Is there an ideal minimum investment in a portfolio?


Investors can be overwhelmed with decisions when constructing their investment portfolio, such as international versus domestic equity exposure, correlation with the overall market, sector risk, the underlying investments’ quality and holding size, to name a few.

There are many views on the appropriate exposure to an individual company in a share portfolio. Most commentary focuses on the maximum exposure to a company, with many institutional mandates dictating holdings equate to no more than 5-10% of the fund. Less often discussed is the ideal minimum investment size.

Diversified versus concentrated

Determining the optimal investment size is informed by the investor’s preferred investment style, especially if the portfolio is diversified or concentrated, and how risk is managed.

A diversified investment style leads to numerous, small holdings. A more diversified portfolio is favoured by investors giving a high priority to managing risk and preserving capital. As diversification within a portfolio increases, generally volatility decreases.

In contrast, a concentrated approach to portfolio construction delivers fewer stocks with larger positions as a proportion of the overall portfolio. The performance, good or bad, of an investment is amplified by price movements in one or two stocks, increasing the risk and volatility of the portfolio.

Individual investors and investment managers sit at various points along a scale between the concentrated and diversified approaches.

With holdings in 60-100 companies on average at any one time, Wilson Asset Management is at the diversified end of the spectrum with our bias towards having many, smaller holdings in our investment portfolio.

A question of risk and liquidity

Essentially, an investor’s preference for a diversified or concentrated approach hinges on the management of risk. Another way we manage risk is by maintaining above-average cash holdings. For example, our first listed investment company (LIC), WAM Capital, has held an average of 34% cash since its inception in 1999.

We apply our rigorous rating process to assess if a company represents a worthwhile investment proposition and we identify a catalyst we believe will re-rate its share price. Then, a range of factors inform our level of investment in that business. Our holdings in investee companies generally represent less than 3% of our investment portfolios (and can be as small as 0.25% of a portfolio) depending on our level of conviction and factors including liquidity and potential upside to our valuation.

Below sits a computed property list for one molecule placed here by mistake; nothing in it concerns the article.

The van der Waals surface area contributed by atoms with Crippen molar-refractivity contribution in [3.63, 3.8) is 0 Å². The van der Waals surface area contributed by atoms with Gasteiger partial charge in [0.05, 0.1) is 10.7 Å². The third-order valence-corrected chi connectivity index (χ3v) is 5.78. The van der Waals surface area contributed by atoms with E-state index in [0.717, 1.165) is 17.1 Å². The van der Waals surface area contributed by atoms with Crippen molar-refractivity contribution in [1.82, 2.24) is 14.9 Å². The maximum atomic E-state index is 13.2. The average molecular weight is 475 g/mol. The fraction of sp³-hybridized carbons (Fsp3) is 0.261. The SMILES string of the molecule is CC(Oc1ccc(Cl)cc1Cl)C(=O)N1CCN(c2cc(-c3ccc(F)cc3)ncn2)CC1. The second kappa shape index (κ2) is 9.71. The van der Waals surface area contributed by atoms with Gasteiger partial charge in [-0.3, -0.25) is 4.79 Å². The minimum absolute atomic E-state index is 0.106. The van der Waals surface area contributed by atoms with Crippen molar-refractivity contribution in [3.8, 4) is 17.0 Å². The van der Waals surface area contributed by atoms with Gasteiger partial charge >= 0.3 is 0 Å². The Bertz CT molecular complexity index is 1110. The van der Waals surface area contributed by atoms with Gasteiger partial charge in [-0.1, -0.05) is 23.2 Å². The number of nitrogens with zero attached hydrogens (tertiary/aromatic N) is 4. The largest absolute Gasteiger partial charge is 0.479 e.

The more liquid a company’s shares, the more flexibility the investor has to increase or decrease their exposure. We assess a company’s liquidity by measuring the number of days required to exit our position based on current selling volumes. More broadly, we also consider the liquidity of all our holdings, routinely analysing the likely timeframe to convert our entire investment portfolio to cash.

Often, a company’s liquidity can fluctuate and sometimes it can only truly be measured in tougher trading conditions. This is particularly the case in the micro-cap end of the share market.

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Transaction, labour and opportunity costs

There are other factors for an investor to weigh up when considering holding size as a proportion of their portfolio. In particular, there are costs involved in maintaining any investment and, as the number of positions increases, these costs also rise.

Transaction fees such as brokerage are an important cost to control. Time and energy is also required to manage a portfolio, including the administration. The greater the number of holdings in a portfolio, the greater the effort required to monitor and assess those investments. As a result, highly diversified, actively-managed portfolios are very labour intensive.

Opportunity costs arise because capital deployed in one investment is made to the exclusion of an investment in another stock or stocks. We continually re-assess all investee companies to ensure they represent a worthwhile investment proposition. We assess whether they still warrant a place in our portfolio or if that capital could generate a better return invested elsewhere.

Considerations for investors

There is no universal or agreed ideal maximum or minimum level of exposure to an individual company but rather a best fit with an investment style and approach to risk.

Wilson Asset Management believes diversification provides access to liquidity ensuring we can be nimble and flexible in deploying our shareholders’ capital. However, most institutional funds have mandates that restrict how the manager invests capital in terms of sector weightings, maximum holding sizes, cash holdings and deviations above and below an index.


Chris Stott is Chief Investment Officer of Wilson Asset Management (WAM). This article is general information and does not consider the needs of any individual.

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One Response to Is there an ideal minimum investment in a portfolio?

  1. By George August 10, 2017 at 12:59 PM #

    Should make clear this article is talking just about the direct share portfolio portion of an investor’s overall portfolio, so a 10% exposure to one stock might be just 1% of their overall wealth, including other share portfolios in super, trusts, etc, and indirect holdings via managed funds, ETFs, LICs,

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